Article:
Sometimes whimsical analogies are useful in understanding how cross country coaches go about their work. To that end, today we will consider a workout ingredient list.
When it comes to cross country coaches, it seems there are both cooks and chefs. The cook chiefly wants a step by step set of recipes for several different types of proven workouts so that they can prescribe them to their runners without hesitation. Not concerned about the science, don’t care about individual differences in adaptability, not interested in changing the workout design in any way. These coaches diligently follow the workout steps that others have developed. Cooks are always looking for a new recipe to cut and paste into their cookbook. Their creativity lies not in workout design, but on the social side of the team they coach.
Chefs swing the opposite direction. They make a list of ingredients but want no outside recipes. They want to use the ingredients they feel are important to the meal and they want to season to their taste. Uniqueness and adaptability are more important than mass production and they will go to no ends to study from the master chefs. These coaches are just as interested in the why of a workout as they are with the how and the when. Unlike cooks, chefs are willing to take big chances on workout design. Their creativity is found on the workout side, not the social side of the team. Yet, there is real possible danger in crafting original workouts and it usually stems from not quite calibrating the strength of the stimulus correctly, thus throwing recovery off.
Coaches that are cooks prescribe the work at practice; and typically, athletes have learned to seldom ask why they are doing that particular work, but that is not to say that really fine running teams cannot be developed this way. There are some really good workouts out there and with diligence, they can be found.
As a cook gains more experience they continue to steer toward the recipes that people like and avoid the ones that do not work well. Now and then a new recipe enters the rotation. Cooks monitor their prescribed work by tallying up weekly mileage, and with this number compare their work with other cooks. That is their taste test. Ingredients spill out of jars and cans, but a tasty meal can be made this way. There are many cooks coaching cross country.
* Training Resource: Speed Development for Distance Runners
There are far fewer chefs coaching cross country. Chefs want to develop workouts that will work best in their particular situation. They want fresh ingredients and extraordinary spices. Coaches who are chefs want to apply science to what they do, rather than memorize pure science in hopes that the principles fit the workout. Chefs work off an ingredient list as cooks do, but that is where the similarity ends. Chefs want to know the why of a particular dose-response stimulus applied in a workout. Coaches such as this find it far easier to individualize training loads and determine appropriate recovery periods. They are building individual meals to meet the taste of the diner.
The shopping list for coaches that are either chefs or cooks is extensive when assembling all of the ingredients that make up an effective cross country training plan. Of prime concern is the main course, which in our analogy is the aerobic base of the runner. This is the major focus of the dinner, and it will make or break the meal. It needs to be well thought out with consideration to what the diner enjoys and will eat a lot of (for me it is seafood).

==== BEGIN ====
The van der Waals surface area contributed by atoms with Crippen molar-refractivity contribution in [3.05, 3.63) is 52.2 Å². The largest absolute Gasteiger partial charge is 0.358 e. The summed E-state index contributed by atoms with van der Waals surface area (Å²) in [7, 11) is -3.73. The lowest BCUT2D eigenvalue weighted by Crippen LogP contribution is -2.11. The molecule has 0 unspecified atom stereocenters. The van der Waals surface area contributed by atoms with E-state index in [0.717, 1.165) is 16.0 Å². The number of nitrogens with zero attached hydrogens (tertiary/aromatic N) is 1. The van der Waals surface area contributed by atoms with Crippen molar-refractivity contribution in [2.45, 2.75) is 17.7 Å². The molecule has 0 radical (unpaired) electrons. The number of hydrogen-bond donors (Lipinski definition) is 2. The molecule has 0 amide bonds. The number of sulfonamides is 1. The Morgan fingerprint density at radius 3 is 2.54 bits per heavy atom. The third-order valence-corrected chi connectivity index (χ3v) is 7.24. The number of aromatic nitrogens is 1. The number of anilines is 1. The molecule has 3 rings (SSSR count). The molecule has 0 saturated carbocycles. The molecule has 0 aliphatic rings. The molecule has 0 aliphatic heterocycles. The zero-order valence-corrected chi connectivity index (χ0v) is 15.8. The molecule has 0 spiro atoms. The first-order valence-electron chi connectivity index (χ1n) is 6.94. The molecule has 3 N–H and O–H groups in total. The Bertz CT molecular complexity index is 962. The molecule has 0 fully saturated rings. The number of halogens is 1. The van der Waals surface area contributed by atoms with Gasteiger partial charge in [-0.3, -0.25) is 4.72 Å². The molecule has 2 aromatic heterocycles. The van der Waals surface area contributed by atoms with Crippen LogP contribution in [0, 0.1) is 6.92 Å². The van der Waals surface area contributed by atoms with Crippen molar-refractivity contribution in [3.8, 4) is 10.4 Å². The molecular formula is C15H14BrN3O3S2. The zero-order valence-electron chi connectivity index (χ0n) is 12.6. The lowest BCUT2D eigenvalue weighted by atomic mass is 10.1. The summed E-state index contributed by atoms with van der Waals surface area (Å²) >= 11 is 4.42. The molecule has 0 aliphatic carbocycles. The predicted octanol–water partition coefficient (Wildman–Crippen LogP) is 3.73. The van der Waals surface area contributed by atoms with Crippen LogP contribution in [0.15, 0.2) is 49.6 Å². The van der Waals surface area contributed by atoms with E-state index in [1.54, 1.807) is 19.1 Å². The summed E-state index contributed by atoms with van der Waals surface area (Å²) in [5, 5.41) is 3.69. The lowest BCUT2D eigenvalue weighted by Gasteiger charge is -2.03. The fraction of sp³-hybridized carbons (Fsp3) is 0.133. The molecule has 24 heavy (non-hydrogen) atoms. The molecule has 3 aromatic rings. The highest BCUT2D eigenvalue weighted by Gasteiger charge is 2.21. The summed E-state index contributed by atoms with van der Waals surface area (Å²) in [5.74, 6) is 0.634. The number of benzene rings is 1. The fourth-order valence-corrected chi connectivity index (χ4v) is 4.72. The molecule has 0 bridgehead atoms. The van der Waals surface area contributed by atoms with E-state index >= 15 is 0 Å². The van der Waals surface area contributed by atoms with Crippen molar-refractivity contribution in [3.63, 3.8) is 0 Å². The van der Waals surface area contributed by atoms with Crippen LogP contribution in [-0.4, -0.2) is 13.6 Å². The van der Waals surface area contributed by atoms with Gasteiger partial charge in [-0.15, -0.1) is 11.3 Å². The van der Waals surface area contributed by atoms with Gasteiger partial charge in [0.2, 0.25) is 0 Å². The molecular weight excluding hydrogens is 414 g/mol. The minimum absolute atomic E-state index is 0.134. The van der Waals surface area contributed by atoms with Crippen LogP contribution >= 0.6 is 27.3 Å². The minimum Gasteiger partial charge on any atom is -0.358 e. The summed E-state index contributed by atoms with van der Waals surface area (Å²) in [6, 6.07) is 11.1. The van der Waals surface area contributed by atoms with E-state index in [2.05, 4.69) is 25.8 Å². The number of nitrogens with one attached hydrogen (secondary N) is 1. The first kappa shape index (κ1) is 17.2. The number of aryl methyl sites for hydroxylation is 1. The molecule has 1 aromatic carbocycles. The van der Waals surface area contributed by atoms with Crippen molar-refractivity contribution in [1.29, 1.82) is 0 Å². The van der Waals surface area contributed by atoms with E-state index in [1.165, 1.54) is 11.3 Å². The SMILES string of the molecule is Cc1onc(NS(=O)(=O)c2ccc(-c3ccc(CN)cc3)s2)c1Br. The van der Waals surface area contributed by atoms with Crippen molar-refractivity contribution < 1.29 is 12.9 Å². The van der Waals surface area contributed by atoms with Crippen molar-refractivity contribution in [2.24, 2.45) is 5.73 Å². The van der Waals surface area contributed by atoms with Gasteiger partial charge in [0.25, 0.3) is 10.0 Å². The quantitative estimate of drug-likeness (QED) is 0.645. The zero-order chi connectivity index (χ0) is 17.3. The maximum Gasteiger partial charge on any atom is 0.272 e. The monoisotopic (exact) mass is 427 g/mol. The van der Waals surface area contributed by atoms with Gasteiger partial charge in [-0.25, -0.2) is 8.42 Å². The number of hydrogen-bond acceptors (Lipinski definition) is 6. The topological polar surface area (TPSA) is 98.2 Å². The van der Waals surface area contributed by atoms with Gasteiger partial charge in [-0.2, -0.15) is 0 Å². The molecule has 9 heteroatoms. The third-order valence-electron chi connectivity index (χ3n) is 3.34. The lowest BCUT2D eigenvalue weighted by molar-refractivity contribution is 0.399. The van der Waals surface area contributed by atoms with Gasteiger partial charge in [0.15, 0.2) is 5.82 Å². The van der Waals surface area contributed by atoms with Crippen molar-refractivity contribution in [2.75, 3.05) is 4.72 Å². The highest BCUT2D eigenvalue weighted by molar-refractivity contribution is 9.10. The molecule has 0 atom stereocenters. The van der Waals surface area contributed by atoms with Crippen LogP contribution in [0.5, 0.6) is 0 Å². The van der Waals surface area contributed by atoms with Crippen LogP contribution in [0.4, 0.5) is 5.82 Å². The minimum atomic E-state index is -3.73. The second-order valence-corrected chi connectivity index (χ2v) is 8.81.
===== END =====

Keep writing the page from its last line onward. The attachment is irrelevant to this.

Every meal needs a salad of some kind, and that would be strength work. Always start dinner by eating a salad. The chef may prepare a tasty Caesar’s salad that makes the mouth water, or on the other hand, a cook may bring some lettuce in a bowl with a side of dressing. Regardless, eat the salad.
A meal should have vegetables accompanying the main course and, in this story, they will be the up-tick aerobic work such as tempo running, lactate threshold running, and vVO2 max work. Vegetables do not always taste good, but you absolutely need them in your diet, so be creative in their presentation. People usually nibble on their veggies while at the same time dipping into the main course, and so it is with all intensities of aerobic work.
There is often a plate of hot bread that the chef brings to the table with perhaps, sage butter on the side, or a cold bun if a cook is preparing your meal tonight. The bread is analogous to max speed work. It accompanies dinner, does not get in the way of the other food, but it sure adds to the meal. Bread refreshes the palate.
A good meal needs a sweet dessert. That is a must. For a Michelin 3-star chef, dessert is an exquisite hand-crafted crème Brule with a gas-torched flavorful crust on top, and for a cook, it is a Sara Lee strawberry cheesecake. The dessert is the anaerobic work that is absolutely required to compete at 5 kilometers. Just remember to not eat your dessert too soon or it will spoil your main course, and for heaven’s sake never skip dessert!
As a cross country coach are you a cook or a chef? Either type of person can find success in the right situation. If you are taking workout ideas from others, make sure they apply in your situation.
* Coaching Resource: Strength & Power Development for Distance
If you are a chef, there is an ingredient list for your training plan in Table 1 to get you started. These are the ingredients, along with the “taste” that can be expected. Come up with your own menu from this list and I hope your meals, or training plan, are a success.